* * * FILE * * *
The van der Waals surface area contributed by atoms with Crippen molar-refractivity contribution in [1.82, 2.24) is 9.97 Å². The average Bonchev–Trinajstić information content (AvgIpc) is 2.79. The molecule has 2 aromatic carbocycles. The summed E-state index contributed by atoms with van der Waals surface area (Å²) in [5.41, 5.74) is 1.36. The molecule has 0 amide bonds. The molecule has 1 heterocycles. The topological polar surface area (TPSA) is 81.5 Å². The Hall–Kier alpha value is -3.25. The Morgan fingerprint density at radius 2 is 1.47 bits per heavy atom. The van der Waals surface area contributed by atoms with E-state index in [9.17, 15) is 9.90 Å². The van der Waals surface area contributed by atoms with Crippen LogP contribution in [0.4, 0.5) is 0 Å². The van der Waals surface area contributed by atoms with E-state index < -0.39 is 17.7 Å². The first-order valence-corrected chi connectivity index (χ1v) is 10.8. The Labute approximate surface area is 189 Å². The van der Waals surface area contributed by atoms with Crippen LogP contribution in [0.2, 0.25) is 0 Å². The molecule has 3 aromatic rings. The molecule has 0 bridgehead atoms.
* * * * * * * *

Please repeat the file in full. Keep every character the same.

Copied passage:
The van der Waals surface area contributed by atoms with Crippen molar-refractivity contribution in [1.82, 2.24) is 9.97 Å². The average Bonchev–Trinajstić information content (AvgIpc) is 2.79. The molecule has 2 aromatic carbocycles. The summed E-state index contributed by atoms with van der Waals surface area (Å²) in [5.41, 5.74) is 1.36. The molecule has 0 amide bonds. The molecule has 1 heterocycles. The topological polar surface area (TPSA) is 81.5 Å². The Hall–Kier alpha value is -3.25. The Morgan fingerprint density at radius 2 is 1.47 bits per heavy atom. The van der Waals surface area contributed by atoms with E-state index in [9.17, 15) is 9.90 Å². The van der Waals surface area contributed by atoms with Crippen LogP contribution in [0.4, 0.5) is 0 Å². The van der Waals surface area contributed by atoms with E-state index < -0.39 is 17.7 Å². The first-order valence-corrected chi connectivity index (χ1v) is 10.8. The Labute approximate surface area is 189 Å². The van der Waals surface area contributed by atoms with Crippen LogP contribution in [0.2, 0.25) is 0 Å². The molecule has 3 aromatic rings. The molecule has 0 bridgehead atoms.